Volume 79, Number 40 | March 10 - 16, 2010
West and East Village, Chelsea, Soho, Noho, Little Italy, Chinatown and Lower East Side, Since 1933


Editorial

Viable transit answers

The current high-pitched discussions about the M.T.A.’s proposed transit cuts are putting this much-criticized agency once again under a glaring spotlight. Struggling to address a nearly $800 million budget gap, the Metropolitan Transportation Authority is considering cutting essential service that city residents depend on, and also slashing free student MetroCards to half-fare, and later eliminating them.

First of all, it’s clear that service cuts slated for several key Downtown bus lines are simply untenable. Full service must be kept on such essential routes as the M8, M9, M20, M21 and M22. With the Second Ave. subway still a long way off, the Lower East Side, for one, lacks adequate subway infrastructure; so its bus service is critical to connect residents — including many who live in public housing along the East River and don’t have other transportation options — with major subway hubs, such as Union Square. Similarly, the M8 is a critical cross-town route on Eighth St., depended upon by young students and senior citizens alike.

One of the more cogent analyses of the M.T.A.’s seemingly unsolvable predicament — which is really the straphangers’ predicament — appeared in this newspaper several weeks ago. Francis Menton, an attorney and West Village resident, spelled out the authority’s twofold problem: a reliance on a dedicated tax from New York real estate sales, and pension plans that have gotten so bloated and unwieldy that past employees are literally draining the agency’s coffers. In a down economy as we’re experiencing now, real estate sales, and taxes from them, dry up, while pension plans require more payment into them as a result of a weakened stock market.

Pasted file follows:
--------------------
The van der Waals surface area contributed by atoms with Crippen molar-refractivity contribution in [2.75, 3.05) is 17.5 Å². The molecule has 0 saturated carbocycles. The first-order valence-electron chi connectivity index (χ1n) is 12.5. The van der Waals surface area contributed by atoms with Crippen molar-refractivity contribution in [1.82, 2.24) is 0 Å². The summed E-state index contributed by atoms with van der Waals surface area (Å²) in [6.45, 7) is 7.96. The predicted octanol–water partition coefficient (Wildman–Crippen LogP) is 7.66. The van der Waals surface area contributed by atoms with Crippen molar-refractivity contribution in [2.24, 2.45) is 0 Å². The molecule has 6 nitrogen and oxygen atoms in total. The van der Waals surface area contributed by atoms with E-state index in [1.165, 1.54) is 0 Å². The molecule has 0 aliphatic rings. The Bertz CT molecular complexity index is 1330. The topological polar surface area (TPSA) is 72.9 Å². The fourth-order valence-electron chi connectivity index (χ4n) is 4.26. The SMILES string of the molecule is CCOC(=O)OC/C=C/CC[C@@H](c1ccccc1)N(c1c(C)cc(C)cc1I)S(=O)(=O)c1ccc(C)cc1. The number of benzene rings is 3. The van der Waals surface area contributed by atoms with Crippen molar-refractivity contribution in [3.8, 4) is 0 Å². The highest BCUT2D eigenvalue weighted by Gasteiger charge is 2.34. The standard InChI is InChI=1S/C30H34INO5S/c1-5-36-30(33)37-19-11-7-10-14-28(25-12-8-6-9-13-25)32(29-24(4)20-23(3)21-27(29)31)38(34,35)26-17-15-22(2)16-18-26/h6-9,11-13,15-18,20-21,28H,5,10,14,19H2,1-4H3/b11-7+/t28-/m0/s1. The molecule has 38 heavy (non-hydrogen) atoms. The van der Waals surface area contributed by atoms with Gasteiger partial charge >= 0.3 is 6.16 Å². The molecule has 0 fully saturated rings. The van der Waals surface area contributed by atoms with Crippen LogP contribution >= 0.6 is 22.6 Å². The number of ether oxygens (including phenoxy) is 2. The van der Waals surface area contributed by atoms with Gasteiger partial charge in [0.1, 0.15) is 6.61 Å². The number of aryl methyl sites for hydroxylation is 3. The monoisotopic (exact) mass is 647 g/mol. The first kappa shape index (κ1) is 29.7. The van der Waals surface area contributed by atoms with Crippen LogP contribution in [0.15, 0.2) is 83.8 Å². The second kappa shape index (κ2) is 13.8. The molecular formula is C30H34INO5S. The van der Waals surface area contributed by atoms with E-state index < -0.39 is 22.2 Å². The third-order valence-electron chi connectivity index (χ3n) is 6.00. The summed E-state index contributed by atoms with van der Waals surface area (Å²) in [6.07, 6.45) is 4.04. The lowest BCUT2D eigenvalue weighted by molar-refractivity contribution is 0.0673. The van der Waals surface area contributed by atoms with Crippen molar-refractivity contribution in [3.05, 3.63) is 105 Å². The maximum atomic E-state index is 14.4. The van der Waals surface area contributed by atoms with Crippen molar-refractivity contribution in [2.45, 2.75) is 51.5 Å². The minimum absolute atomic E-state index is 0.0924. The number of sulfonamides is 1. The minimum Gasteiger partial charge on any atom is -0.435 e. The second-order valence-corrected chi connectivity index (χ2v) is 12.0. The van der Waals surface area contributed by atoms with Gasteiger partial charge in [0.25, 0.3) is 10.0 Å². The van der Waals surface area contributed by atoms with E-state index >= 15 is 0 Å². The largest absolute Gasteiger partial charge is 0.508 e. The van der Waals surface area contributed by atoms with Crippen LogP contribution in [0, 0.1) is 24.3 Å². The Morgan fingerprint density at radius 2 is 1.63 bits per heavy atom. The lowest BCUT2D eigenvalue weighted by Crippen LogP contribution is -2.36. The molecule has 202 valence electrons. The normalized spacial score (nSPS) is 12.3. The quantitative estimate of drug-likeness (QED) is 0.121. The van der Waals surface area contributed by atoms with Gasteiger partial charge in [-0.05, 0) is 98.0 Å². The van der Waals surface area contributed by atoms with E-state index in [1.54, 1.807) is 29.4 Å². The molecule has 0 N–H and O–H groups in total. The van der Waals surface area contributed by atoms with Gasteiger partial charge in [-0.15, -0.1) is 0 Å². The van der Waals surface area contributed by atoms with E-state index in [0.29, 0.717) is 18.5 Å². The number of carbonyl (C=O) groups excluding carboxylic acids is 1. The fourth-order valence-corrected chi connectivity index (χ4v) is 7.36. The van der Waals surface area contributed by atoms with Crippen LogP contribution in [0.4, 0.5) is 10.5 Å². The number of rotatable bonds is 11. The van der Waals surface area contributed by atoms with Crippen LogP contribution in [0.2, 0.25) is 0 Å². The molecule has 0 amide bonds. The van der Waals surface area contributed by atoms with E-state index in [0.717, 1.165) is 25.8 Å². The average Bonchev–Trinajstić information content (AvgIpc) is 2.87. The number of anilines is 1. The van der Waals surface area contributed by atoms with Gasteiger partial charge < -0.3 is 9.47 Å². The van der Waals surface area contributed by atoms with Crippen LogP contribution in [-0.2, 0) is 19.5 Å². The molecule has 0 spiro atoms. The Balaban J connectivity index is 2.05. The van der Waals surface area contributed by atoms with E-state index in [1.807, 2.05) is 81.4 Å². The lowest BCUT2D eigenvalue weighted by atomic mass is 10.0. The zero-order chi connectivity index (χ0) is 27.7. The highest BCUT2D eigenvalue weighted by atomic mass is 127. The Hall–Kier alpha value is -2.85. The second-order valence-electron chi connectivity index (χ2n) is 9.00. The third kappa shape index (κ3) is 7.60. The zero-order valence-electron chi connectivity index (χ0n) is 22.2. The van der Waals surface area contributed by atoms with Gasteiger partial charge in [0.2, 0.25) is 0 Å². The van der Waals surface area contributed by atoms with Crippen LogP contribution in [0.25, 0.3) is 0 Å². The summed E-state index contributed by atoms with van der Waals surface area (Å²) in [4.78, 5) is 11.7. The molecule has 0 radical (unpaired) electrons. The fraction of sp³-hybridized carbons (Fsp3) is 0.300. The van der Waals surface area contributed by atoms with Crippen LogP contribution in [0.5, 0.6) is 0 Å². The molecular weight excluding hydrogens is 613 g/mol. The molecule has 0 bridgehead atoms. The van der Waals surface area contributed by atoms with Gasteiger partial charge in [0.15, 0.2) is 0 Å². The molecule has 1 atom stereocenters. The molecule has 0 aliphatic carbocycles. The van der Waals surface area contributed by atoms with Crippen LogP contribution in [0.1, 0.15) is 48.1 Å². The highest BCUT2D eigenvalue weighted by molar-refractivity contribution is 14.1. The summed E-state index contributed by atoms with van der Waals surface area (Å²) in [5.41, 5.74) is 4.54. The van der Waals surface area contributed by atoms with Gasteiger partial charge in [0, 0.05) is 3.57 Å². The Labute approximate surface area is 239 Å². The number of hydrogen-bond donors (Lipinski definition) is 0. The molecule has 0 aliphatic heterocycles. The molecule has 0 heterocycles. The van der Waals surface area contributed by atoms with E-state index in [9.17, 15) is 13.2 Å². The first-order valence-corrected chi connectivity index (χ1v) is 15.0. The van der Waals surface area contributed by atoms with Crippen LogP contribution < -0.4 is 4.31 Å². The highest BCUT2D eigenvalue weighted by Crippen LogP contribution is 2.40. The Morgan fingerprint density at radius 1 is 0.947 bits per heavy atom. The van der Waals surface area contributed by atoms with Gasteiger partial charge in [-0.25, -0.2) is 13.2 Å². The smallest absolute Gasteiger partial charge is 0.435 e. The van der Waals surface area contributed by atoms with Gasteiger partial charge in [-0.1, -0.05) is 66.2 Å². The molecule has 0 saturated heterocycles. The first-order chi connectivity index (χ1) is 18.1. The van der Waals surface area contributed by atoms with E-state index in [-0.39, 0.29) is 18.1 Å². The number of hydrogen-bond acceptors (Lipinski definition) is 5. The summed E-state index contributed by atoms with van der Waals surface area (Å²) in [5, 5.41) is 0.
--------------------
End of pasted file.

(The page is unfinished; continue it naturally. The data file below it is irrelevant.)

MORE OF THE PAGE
As Menton so effectively argued, our own local state assemblymembers and state senators have aided and abetted this guaranteed, no-win dynamic — primarily by blindly voting to approve M.T.A. pension plans that are bankrupting the future of our transit system. Our politicians must stop being so beholden to the unions — and start re-evaluating our transit system’s financial viability with a fresh and critical eye. Otherwise, this cycle of threatened service cuts, followed by desperate protests to save sorely needed bus and subway service, will just continue like clockwork, as Menton warns.

Our transit infrastructure’s being linked so perilously to the vicissitudes of the economy and the stock market is, simply put, a disastrous situation. A better answer must be found.

Mayor Mike Bloomberg had the right solution: congestion pricing. This system of regulating and tolling traffic entering Midtown and the southern half of Manhattan is really the only viable solution for our transit woes. A similar traffic tolling program exists in London, for example, and has shown its benefits: Automobile congestion in the city’s central core is reduced, while the tolling raises millions that can be funneled into the transit system. Tolling the East River bridges, another needed step, would have the same benefits.

Wealthier car drivers ought to be charged for the right to use our streets — often clogging them — and pollute our air. On the other hand, to cut transit service, hike fares and slash student MetroCards represents a regressive tax against average straphangers who can least afford it.

On another note, it was disturbing to read in the Daily News that about half of the M.T.A. board members “played hooky” from most of last week’s packed hearings on the proposed transit cuts, attending, on average, only two of eight hearings. Talk about out of touch and arrogant. Thankfully, most of these unsalaried board members’ perks have been yanked in recent years. Yes, we badly need congestion pricing and bridge tolls — but this dysfunctional agency needs an overhaul.

 

 

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